Eugene Weekly : Architecture : 2.21.08

Putting It All Together
After the world comes apart
By Suzi Steffen

Architects don’t work in isolation — and, especially after wars and other disasters, they have to be careful to understand the various economic, political and social needs of the space where they’re working. Oh, and they need to learn from the past and from others’ failure of imagination in order to plan for future disasters.

That was the message, or at least part of the complex message, of the seventh and final event in the UO School of Architecture’s Savage lecture series, “Cities in War, Struggle, and Peace: The Architecture of Memory and Life.” This event was a panel and discussion with the audience instead of a lecture like the previous six. The audience of about 45 people was noticeably smaller than the previous weeks, and one architecture student explained that fellow students were occupied at a leadership conference or thought that last week’s lecture was the final event in the series.

Panel members included Frances Bronet, dean of the School of Architecture and Allied Arts (widely known as triple-A or AAA); Christine Theodoropoulos, department chair of the architecture division; Mark Gillem, architecture prof and frequent contributor to the Eugene Weekly; and professor emeritus Gary Moye. Series organizer Howard Davis asked the panel members, who had attended most or all of the previous lectures, to present their thoughts on the series as a whole and to then begin discussion with each other before opening the discussion for questions and comments from the audience.

Theodoropoulos opened by giving her thoughts on what drew the six lectures together. She said there were four key ideas about reconstruction, including the kind of anti-reconstruction that doesn’t want to replicate prewar conditions (as with the Dresden synagogue and certain postwar buildings in both East and West Berlin) ; historicist reconstructions (as with the Frauenkirche in Dresden); critical cultural reconstruction that mixes new and familiar styles to resurrect the community (as in the Iraqi marshes and Bhuj, India); and mitigation or preventative reconstruction, which incorporates a disaster response into the planning (as in some of the redistribution of communities in the Balkans and land readjustment in Tokyo). She added that, post-disaster in war-torn areas where communities lie at various ends of the political spectrum, an architect always “faces a lose-lose situation. There are normally difficulties in building consensus in communities, but they’re so magnified in a postwar conditions that it’s difficult if not impossible for architects.”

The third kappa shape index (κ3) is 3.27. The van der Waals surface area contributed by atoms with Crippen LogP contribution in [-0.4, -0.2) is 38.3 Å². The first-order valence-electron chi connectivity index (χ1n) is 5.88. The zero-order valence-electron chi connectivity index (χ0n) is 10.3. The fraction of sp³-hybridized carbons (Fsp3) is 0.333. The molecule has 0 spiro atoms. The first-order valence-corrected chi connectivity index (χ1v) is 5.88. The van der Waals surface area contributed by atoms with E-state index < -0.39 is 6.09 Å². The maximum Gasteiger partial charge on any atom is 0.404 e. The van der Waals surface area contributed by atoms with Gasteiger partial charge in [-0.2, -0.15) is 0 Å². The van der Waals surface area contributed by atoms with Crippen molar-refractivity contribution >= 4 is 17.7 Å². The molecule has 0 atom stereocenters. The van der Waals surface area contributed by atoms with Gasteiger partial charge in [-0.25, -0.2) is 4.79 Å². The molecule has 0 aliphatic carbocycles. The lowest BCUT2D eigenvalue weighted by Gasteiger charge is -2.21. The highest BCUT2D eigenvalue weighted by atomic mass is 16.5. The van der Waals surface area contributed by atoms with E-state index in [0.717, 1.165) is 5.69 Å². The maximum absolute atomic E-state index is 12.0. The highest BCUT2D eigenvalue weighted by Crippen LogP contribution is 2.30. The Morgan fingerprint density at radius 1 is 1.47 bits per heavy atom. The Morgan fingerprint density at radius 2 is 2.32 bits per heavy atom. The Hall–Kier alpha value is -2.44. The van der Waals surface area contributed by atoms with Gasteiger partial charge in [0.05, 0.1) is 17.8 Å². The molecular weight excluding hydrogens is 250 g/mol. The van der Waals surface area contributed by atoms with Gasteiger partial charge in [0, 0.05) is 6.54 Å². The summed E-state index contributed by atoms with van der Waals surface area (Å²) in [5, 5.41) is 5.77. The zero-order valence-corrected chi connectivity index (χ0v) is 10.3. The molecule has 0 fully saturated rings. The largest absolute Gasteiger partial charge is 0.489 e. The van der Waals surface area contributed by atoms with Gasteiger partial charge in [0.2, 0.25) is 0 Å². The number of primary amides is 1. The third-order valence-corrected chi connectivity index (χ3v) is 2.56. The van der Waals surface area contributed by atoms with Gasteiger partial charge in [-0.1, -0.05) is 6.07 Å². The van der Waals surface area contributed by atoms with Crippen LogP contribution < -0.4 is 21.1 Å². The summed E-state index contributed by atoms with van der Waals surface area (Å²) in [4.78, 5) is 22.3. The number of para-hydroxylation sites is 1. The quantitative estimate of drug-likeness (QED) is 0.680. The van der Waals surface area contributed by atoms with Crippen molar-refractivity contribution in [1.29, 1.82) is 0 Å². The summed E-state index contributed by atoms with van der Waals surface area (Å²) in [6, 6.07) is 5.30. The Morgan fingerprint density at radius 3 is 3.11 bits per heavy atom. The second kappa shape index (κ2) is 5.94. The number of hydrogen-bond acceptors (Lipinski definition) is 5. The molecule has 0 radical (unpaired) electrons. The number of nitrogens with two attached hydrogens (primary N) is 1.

Brunet’s presentation focused around the role of the school of architecture in training architects to deal with these “lose-lose propositions.” She spoke about the complexities of a situation where new players and new, unpredicted and perhaps unpredictable alliances, hatreds, needs and desires come into play. “How can we play the part of the resolvers?” she asked, referring to planner Scott Bollens’ Jan. 22 lecture on the Balkans and other war-torn areas. “We’re not, right now,” she said, suggesting that architects must “find a way to insert ourselves as members of much larger, interdisciplinary teams” that respond after wars and other crises.

But U.S. architects and planners do have a massive impact on world land planning, suggested Gillem. Gillem, author of America Town: Building the Outposts of Empire, showed slides of American military bases on Okinawa, in South Korea and in Italy. His main point was that U.S. architects and planners see sprawl and car-based design as normal, and so that’s the kind of building replicated at hundreds of U.S. bases across the world, including more than 300 in Germany alone and a growing number in the Middle East. “The American military takes with it its culture of building, a culture of sprawl that comes with a geopolitical social impact,” Gillem said. “This is important as we think about rebuilding, especially in post-war Iraq.”